A series of profit upgrades meant the Belfast-based company, which is also a Workday software partner, rose 67% over the year. Shares made their debut in 2015 at 139p but are now changing hands at close to 1,250p.

It was a similar story at Avon Rubber (LSE:AVON), whose shares traded at all-time highs in 2020 after strong demand from the world's militaries for ballistic protection systems and as Covid-19 boosted interest from first responders for its respiratory protection range.

Avon, which sold its division providing milking solutions to dairy farmers, rose 44.5% in the year to just above 3,000p. It had been as high as 4,625p until a bout of profit taking at the start of December triggered by delays on some key US defence contracts. 

Former FTSE 100 software company Micro Focus International (LSE:MCRO) was 60% lower after a rollercoaster year. It continues to grapple with the challenges of the $8.8 billion deal it struck in 2017 for the software segment of Hewlett-Packard Enterprise.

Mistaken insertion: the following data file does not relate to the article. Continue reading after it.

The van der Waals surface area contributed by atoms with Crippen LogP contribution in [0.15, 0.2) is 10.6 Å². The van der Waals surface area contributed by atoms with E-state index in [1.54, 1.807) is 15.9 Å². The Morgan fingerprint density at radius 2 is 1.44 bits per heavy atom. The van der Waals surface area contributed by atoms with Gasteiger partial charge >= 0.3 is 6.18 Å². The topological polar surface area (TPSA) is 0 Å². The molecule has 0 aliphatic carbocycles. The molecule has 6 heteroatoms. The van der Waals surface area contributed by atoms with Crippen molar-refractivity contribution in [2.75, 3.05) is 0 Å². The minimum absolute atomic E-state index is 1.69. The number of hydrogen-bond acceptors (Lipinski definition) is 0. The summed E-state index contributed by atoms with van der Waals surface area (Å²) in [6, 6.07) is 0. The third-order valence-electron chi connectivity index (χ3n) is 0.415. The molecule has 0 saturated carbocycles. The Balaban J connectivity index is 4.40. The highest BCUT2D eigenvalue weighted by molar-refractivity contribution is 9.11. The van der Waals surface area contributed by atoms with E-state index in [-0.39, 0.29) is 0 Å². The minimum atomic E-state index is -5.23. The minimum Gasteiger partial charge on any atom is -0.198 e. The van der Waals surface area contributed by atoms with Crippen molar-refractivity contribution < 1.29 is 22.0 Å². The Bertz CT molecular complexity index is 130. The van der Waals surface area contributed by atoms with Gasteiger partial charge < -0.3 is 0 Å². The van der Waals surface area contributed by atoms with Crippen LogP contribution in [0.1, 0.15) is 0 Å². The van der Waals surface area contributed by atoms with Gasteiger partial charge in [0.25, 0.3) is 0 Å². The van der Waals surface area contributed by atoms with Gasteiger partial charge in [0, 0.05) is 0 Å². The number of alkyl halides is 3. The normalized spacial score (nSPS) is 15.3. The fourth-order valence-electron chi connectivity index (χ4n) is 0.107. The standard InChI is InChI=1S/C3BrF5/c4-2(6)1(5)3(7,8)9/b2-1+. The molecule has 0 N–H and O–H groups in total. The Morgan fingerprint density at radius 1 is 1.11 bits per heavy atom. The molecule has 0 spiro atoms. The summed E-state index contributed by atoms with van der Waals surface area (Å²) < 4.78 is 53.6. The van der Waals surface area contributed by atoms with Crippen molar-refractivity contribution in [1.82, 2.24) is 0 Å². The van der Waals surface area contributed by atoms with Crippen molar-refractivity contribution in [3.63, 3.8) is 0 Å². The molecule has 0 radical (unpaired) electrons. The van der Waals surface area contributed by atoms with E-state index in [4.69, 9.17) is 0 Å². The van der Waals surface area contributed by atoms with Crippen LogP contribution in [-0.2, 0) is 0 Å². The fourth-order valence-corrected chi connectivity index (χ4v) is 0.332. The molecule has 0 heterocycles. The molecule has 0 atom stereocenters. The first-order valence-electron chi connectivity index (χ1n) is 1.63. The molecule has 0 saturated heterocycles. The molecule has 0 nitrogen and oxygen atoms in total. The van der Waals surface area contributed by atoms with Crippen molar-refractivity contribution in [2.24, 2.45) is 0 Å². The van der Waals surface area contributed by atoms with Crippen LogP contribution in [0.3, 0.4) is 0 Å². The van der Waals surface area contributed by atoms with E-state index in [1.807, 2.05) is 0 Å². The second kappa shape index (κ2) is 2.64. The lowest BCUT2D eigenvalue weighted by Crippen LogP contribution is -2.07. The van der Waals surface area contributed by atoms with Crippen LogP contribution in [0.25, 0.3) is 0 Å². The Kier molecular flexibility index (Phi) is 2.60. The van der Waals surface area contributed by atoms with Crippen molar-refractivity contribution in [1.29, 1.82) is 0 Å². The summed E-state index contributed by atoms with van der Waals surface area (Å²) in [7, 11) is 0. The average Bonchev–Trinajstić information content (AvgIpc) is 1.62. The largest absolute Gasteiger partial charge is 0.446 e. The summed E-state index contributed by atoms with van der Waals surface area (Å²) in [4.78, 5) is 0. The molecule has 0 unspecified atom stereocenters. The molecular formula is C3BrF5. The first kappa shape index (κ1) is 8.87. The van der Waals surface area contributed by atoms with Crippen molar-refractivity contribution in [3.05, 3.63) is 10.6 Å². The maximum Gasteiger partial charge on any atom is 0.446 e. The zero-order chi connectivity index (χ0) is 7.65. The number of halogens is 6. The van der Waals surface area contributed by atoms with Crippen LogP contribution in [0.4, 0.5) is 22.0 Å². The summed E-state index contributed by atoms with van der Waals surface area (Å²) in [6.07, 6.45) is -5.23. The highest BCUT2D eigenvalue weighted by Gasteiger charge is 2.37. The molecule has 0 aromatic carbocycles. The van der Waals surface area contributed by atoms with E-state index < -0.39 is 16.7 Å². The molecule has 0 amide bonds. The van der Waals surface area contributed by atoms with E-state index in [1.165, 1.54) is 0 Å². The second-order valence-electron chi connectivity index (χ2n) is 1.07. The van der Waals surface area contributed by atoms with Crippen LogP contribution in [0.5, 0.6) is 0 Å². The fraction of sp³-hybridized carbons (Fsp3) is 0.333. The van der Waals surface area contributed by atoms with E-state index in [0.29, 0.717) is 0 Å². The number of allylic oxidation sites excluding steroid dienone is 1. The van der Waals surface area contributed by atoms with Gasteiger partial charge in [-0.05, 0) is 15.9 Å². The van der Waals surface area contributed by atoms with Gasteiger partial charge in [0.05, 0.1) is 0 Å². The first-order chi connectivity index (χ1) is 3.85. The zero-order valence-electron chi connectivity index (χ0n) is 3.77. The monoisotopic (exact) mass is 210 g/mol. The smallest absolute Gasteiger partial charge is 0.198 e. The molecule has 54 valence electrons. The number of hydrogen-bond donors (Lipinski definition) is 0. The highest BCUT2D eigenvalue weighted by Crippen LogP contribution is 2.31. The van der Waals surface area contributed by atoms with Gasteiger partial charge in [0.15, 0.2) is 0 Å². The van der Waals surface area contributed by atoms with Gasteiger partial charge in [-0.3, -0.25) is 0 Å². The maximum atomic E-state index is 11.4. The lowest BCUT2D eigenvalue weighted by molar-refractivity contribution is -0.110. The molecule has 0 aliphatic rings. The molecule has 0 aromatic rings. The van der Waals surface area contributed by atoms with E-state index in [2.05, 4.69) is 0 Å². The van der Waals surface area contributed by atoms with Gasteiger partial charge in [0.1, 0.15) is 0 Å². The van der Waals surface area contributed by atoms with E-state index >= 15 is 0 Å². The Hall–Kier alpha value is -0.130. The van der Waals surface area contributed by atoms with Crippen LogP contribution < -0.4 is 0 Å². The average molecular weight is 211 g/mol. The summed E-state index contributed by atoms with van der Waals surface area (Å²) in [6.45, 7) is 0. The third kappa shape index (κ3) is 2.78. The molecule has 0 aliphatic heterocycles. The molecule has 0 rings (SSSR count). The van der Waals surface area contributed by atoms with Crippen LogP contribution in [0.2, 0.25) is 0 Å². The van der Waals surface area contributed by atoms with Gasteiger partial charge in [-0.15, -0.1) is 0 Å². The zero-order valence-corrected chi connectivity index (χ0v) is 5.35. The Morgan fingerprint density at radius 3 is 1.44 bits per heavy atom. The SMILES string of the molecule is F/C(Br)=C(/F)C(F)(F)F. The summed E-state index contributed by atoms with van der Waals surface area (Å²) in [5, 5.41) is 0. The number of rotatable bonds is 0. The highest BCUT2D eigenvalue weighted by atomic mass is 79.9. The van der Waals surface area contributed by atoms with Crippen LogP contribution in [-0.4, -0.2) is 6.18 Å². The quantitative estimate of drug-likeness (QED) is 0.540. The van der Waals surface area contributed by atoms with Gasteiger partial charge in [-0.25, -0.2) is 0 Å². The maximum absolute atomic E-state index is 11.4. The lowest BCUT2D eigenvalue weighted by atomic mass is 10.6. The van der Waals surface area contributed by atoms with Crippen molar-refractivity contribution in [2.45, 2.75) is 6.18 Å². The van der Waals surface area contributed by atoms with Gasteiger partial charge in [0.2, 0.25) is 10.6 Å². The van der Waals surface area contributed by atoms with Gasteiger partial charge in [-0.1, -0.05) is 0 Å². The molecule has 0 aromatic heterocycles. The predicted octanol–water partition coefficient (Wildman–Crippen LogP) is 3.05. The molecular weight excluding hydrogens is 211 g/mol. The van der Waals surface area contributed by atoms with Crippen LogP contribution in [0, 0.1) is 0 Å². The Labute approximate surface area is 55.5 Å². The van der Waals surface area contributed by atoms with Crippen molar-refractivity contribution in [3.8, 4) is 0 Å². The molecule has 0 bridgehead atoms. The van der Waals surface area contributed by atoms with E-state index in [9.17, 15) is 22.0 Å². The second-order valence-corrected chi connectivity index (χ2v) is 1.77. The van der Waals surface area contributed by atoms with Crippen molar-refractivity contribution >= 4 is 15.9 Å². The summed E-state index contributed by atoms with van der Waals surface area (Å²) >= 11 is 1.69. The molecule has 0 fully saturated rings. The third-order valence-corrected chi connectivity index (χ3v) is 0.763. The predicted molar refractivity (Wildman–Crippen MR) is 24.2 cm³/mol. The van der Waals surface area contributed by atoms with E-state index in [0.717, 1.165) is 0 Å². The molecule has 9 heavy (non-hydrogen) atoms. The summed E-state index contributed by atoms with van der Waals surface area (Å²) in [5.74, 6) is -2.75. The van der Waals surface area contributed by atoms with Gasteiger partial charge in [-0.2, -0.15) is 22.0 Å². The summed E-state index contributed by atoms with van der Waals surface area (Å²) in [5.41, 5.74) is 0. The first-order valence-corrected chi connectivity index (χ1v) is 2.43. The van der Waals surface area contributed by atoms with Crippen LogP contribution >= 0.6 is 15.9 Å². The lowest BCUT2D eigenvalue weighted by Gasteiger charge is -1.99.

Its half-year operating loss of $900 million included a charge to cover expected sales disruption and timing pressure on renewals due to Covid-19. The company, which helps clients to bridge existing and emerging technologies, finished the year with a flourish, however, after CEO Stephen Murdoch said his turnaround plan was making faster-than-expected progress.

The content is not intended to be a personal recommendation to buy or sell any financial instrument or product, or to adopt any investment strategy as it is not provided based on an assessment of your investing knowledge and experience, your financial situation or your investment objectives. The value of your investments, and the income derived from them, may go down as well as up. You may not get back all the money that you invest. The investments referred to in this data may not be suitable for all investors and, if in doubt, an investor should seek advice from a qualified investment adviser.

Full performance can be found on the company or index summary page on the interactive investor website.